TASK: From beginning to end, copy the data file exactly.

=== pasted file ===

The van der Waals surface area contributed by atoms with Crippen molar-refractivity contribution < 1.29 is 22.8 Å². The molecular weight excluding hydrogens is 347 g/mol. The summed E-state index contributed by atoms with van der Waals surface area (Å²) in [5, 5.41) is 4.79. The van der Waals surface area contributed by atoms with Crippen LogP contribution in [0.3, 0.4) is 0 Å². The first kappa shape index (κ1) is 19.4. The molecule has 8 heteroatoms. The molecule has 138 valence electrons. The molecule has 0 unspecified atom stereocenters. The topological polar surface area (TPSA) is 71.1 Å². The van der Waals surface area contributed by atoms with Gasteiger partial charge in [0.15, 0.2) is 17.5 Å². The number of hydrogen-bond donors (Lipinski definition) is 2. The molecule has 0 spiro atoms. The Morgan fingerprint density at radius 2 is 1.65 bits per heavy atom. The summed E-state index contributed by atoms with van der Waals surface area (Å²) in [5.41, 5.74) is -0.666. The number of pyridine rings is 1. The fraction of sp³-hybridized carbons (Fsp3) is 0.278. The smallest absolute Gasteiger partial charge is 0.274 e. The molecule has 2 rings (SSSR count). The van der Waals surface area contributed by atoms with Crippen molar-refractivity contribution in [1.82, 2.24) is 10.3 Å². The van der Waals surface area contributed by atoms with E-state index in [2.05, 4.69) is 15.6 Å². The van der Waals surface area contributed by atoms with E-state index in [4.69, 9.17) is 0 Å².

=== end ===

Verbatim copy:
The van der Waals surface area contributed by atoms with Crippen molar-refractivity contribution < 1.29 is 22.8 Å². The molecular weight excluding hydrogens is 347 g/mol. The summed E-state index contributed by atoms with van der Waals surface area (Å²) in [5, 5.41) is 4.79. The van der Waals surface area contributed by atoms with Crippen LogP contribution in [0.3, 0.4) is 0 Å². The first kappa shape index (κ1) is 19.4. The molecule has 8 heteroatoms. The molecule has 138 valence electrons. The molecule has 0 unspecified atom stereocenters. The topological polar surface area (TPSA) is 71.1 Å². The van der Waals surface area contributed by atoms with Gasteiger partial charge in [0.15, 0.2) is 17.5 Å². The number of hydrogen-bond donors (Lipinski definition) is 2. The molecule has 0 spiro atoms. The Morgan fingerprint density at radius 2 is 1.65 bits per heavy atom. The summed E-state index contributed by atoms with van der Waals surface area (Å²) in [5.41, 5.74) is -0.666. The number of pyridine rings is 1. The fraction of sp³-hybridized carbons (Fsp3) is 0.278. The smallest absolute Gasteiger partial charge is 0.274 e. The molecule has 2 rings (SSSR count). The van der Waals surface area contributed by atoms with Crippen molar-refractivity contribution in [1.82, 2.24) is 10.3 Å². The van der Waals surface area contributed by atoms with E-state index in [2.05, 4.69) is 15.6 Å². The van der Waals surface area contributed by atoms with E-state index in [4.69, 9.17) is 0 Å².